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House does not submit district lines

September 1 has arrived and the Virginia House of Delegates remains in recess. The state Senate illegally has declared “sine die” without the concurrence of the House, but there has yet to be a lawsuit filed with the state courts to compel Lieutenant Governor Ralph Northam and the state senate to reconvene.

The 4th U.S. Circuit Court of Appeals court declared that by Sept. 1, a good faith effort by the legislature must be made to redraw what they construed as unconstitutional gerrymandering in Virginia’s 3rd Congressional District.

That was a fair-enough request.

In response, the governor called a special session. The House and Senate convened Aug. 17. Mere moments later the Senate adjourned while the House was still holding committee hearings.

So much for effort.

As a citizen observer, what is disappointing in this process is the House’s failure to act.

It appeared that they had the high ground. They had the chance to show leadership. They had the opportunity to actually redraw the districts in a responsible manner, following the parameters set forward in the Voting Rights Act and complying with the court order. They would be doing due-diligence while a petulant senate would be operating under the illegal auspices of the still, as of yet, unjustified ruling of Northam.

Did the House of Delegates and company step on the gas? Did they bother to move forward with what clearly was not only in the best interest of the commonwealth but faith in our constitution and separation of powers, in general?

Unfortunately, no. Having the House draw the lines anyway was proposed here more than 10 days ago by DJ McGuire [1], complete with rationale.. And perhaps House leadership considered it, but it never materialized.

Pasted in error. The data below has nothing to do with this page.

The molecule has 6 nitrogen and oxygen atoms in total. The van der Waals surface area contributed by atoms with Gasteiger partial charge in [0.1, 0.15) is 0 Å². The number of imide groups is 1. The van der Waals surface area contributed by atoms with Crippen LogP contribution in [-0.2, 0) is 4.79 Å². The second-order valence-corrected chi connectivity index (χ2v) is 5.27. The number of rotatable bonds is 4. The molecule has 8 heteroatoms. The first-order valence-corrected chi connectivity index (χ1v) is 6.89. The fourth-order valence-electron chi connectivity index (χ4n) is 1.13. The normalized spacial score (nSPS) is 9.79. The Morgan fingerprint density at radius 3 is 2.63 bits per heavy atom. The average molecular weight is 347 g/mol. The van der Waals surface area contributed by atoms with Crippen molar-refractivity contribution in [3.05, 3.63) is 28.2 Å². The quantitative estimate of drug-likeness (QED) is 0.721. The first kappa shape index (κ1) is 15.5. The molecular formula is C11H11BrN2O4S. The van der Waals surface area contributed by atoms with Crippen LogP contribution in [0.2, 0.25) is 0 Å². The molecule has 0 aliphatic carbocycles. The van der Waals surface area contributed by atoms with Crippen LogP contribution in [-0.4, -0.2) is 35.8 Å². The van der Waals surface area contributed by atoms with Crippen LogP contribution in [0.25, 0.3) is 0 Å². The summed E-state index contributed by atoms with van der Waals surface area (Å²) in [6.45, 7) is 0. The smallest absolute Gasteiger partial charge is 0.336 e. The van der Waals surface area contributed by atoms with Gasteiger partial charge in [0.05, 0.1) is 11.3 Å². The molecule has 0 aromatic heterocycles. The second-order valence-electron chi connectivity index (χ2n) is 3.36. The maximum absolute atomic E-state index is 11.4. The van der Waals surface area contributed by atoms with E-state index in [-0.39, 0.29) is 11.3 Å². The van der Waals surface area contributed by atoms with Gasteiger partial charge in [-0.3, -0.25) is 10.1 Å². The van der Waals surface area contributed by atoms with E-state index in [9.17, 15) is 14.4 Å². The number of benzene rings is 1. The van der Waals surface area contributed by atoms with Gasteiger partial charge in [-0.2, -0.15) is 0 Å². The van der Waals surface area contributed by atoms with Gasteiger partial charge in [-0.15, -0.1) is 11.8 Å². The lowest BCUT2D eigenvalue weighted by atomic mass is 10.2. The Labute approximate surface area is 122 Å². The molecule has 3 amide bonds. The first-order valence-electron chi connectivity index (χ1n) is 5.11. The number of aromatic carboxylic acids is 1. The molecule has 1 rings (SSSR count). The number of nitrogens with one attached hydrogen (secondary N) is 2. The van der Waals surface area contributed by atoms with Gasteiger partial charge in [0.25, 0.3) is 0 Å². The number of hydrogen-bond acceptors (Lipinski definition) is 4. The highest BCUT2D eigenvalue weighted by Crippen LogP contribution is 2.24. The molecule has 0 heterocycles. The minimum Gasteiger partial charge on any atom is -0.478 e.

“The House of Delegates acted in good faith to begin the redistricting process. Senate Democrats unilaterally ended that process in the middle of a public hearing, defying a federal court ruling and unilaterally shutting down the possibility of a legislative remedy. The ball is squarely in their court,” said Matthew Moran, Howell’s spokesperson to the Richmond Times-Dispatch [2].

As much respect as I have for Speaker William Howell, this appears to be a capitulation and obfuscation of responsibilities.

By giving the court no alternative, the House seems to give state Sen. Don McEachin’s dream of entirely redrawing the congressional districts a chance of fulfillment.

Will the court completely redraw the lines? We don’t know. And I certainly hope not. But the House has certainly given them no alternative.

Sure, we’re going to hear about saving “per diem” and “taxpayer money” by not staying in session. About how there was no chance of compromise. About how the Senate would not consider any new lines provided by the House and that the governor would certainly turn a blind eye anyway. We might also hear that this was a legal maneuver, with the House of Delegates acquiescing the merits of the case. Or maybe the House cannot mentally reconcile the fact that they already submitted what they construed as fair lines and are being foisted into a “do-over” by a subordinate court with political motivations?

Regardless, the gambit is in the hopes that the court will only marginally adjust the Third District’s boundaries. And, with that, there are no guarantees.

Instead, the House has given the court nothing. No baseline or template to work from. They have completely abdicated responsibility and we are reliant on the court itself to recognize separation of powers.

Quite the roll of the dice in this era of judicial activism. Now we can only hope that the court still believes in our constitution.